48: A Place of Love

48: A Place of Love

From Chicken Soup for the Soul: Home Sweet Home

A Place of Love

Home makes the man.

~Samuel Smiles

Home. The word kept running through my mind as we drove along the dusty road deeper into the country. All around us oak tress drooped in the sweltering sun. I peered through the dust at the little farmhouse we were nearing. It stood alone at the end of the road, looking more tired than I felt. I swallowed a knot of fear in my throat.

My mom had moved us to California in search of a better job. We lived close to the beach and I woke up each morning to the smell of salt in the air. It had been great, but then my mom’s company closed and we had to go back to Texas. I was okay with that, happy to be going home, settling into the city again and returning to my old school.

But my mom told us that the cost of moving had eaten up all our savings, and she still hadn’t found a job. That meant we couldn’t afford to rent an apartment in the city, so we had to stay with someone until we saved enough money to get our own home. Then she told us the real shocker. We’d be living in the country with our grandmother, whom we’d never met before.

Stepping onto the creaky porch, I put my suitcase down and looked at her. She was a tiny woman with white curly hair. She smiled when she saw us and began speaking, but it was all in Spanish so I couldn’t understand her. My mom smiled back and said, “Your grandma says welcome home.”

As I opened the screen door and went inside, I couldn’t imagine this place being our home. The farmhouse was the only home within miles of anything. It was a dilapidated four-room shack that smelled of dust and mildew. Everything in the house was old, including our grandmother. We’d never met her before because we lived far away in the city. I didn’t know how to feel about her.

My mom carried my youngest brother inside and put him on Grandma’s bed. Grandma stood beside him and stroked his head, singing to him. Although I couldn’t understand what she was saying, my brother seemed to like the song. She turned and gave each of us a hug. Her arms were thin and bony, and when she moved she moved slowly. I was afraid she’d break.

That night we lay on blankets on the cold wooden floor. I heard all kinds of noises I’d never heard in the city. Strange birds called out in the darkness. Crickets and frogs chirped and croaked. I heard sounds in the wall that I guessed were mice. I shivered under the blankets and moved closer to my brother. This was in no way the place I’d hoped to come home to.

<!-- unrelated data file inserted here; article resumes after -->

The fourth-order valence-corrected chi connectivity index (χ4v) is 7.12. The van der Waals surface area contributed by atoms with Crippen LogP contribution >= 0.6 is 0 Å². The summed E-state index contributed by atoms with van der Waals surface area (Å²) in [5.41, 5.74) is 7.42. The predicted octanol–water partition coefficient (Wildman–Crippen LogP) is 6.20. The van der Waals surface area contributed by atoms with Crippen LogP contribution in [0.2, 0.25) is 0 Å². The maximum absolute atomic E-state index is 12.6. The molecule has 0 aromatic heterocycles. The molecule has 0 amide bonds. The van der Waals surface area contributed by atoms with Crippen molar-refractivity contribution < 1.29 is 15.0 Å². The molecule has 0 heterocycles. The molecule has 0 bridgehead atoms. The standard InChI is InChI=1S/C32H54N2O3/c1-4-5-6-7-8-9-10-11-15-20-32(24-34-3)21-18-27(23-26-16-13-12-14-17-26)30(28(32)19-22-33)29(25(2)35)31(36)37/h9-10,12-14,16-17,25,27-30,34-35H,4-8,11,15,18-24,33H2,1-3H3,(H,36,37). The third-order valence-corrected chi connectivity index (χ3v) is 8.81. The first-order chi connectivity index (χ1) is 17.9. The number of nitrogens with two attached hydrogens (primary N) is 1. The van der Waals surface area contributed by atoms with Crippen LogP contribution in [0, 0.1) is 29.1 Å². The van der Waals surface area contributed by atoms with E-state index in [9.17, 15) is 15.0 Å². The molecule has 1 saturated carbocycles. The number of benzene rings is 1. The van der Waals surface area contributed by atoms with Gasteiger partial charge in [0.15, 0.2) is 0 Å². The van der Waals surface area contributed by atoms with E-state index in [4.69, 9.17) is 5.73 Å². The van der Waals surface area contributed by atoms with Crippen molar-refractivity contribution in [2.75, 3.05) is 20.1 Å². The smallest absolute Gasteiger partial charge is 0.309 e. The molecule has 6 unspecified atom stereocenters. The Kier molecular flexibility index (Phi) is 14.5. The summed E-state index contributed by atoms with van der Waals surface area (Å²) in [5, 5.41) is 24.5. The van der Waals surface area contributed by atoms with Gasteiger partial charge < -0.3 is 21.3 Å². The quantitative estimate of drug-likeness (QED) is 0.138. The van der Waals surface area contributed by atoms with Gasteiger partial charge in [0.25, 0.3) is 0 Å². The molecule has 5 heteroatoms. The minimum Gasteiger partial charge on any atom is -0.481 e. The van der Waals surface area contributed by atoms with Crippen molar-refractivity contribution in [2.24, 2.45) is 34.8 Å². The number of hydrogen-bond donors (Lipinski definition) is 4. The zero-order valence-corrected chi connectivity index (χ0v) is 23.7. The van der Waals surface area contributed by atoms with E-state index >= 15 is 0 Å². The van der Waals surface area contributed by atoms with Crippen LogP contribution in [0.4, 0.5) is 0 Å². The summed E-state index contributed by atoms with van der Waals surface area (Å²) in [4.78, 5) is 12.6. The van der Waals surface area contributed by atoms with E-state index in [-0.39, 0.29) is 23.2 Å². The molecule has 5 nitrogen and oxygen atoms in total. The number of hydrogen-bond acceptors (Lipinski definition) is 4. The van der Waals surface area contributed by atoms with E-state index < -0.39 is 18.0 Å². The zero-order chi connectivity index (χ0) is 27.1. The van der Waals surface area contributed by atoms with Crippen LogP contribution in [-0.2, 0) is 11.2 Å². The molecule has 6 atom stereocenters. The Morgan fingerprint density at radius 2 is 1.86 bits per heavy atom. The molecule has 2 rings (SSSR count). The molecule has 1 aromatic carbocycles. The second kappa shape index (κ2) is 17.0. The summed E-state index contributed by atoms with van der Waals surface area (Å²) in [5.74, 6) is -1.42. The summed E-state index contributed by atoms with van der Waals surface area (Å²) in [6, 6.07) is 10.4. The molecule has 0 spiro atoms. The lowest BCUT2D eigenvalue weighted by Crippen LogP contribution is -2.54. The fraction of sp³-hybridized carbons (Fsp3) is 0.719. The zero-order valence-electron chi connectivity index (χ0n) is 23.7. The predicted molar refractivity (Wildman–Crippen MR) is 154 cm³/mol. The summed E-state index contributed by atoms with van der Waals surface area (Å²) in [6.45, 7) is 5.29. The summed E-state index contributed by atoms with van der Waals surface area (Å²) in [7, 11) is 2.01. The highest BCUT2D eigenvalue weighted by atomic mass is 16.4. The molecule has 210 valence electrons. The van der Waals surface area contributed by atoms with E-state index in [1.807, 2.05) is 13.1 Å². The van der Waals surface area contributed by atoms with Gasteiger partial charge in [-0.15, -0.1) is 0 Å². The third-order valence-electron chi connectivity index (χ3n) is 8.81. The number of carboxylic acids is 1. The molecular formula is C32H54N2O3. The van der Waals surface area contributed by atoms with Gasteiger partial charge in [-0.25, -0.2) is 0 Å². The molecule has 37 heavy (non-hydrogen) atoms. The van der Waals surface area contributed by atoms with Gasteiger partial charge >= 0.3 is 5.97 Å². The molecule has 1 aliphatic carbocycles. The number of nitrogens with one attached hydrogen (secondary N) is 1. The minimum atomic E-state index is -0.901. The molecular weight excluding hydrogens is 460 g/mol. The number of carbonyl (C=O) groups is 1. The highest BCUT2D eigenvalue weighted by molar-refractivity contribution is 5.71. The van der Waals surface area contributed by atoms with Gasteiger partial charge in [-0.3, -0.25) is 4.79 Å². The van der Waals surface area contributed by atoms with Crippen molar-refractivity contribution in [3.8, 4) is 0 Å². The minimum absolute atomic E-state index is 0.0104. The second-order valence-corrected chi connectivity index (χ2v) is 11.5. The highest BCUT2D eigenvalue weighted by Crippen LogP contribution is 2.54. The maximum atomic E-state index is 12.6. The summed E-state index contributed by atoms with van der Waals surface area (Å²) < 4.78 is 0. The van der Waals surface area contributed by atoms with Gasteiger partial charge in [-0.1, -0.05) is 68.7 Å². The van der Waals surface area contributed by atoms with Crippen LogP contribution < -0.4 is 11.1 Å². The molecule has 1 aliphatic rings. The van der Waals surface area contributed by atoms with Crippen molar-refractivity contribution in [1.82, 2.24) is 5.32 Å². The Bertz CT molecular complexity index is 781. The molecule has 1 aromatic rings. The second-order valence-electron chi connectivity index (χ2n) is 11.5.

That first week we all got a crash course in farm living. You get up early on the farm, and I mean early. Grandma showed my brother and me how to gather eggs from the chicken coops behind the kitchen porch. I got pecked by more than one angry hen. Mom and my sister helped Grandma in the kitchen, and as I stood throwing feed at a horde of clucking, scratching chickens, I shivered and wished I was anywhere but here.

Grandma showed us how to care for her kitchen garden. My hands got raw pulling weeds and hauling buckets of water to the screened-in garden. We finally got a break after lunch, and my brother, sister and I wandered around. We found a turtle in the grass, and built a house for it from scrap wood. When we showed it to Grandma she smiled and nodded. I was actually happy as I sat down to a great tasting chicken dinner that night. That is, until my sister leaned over and whispered, “This isn’t chicken. Grandma took our turtle and fried it. Grandma told Mom it was nice of us to catch dinner.”

Life went on like that. Since Grandma had no tub or shower, she, Mom, and my sister bathed in a big iron tub inside. When it was our turn, my brother and I had to take the tub outside and bathe under the trees while the chickens and goats looked on. When winter came we got to experience cold like we never had before.

But something funny happened along the way. I got really good at taking care of chickens and goats, and the vegetables my brother and I got from the garden that fall made everyone happy. Grandma showed us how to do a hundred different things with just our hands and some simple tools. Even though we couldn’t talk to each other, smiling and hugging went a long way to showing how we felt.

Then one summer day, Mom told us she had found a job in the city and rented an apartment. We were going to leave for our new home the next day. That night, as we lay on our blankets and tapped on the wall to scare the mice away, I thought about all that had happened, and about the grandma I had come to know and love.

The next day, we said our goodbyes. I hugged Grandma tightly, feeling her small but strong arms hug me back. As we drove away from the farmhouse, I realized something. The place you live isn’t really what makes any house a home; it’s the people with whom you share it. Smiling and waving at the woman who had welcomed us with love and caring, I knew that no matter where I went there would always be a place for me here, a place that truly was, now and forever, my home.

~John P. Buentello

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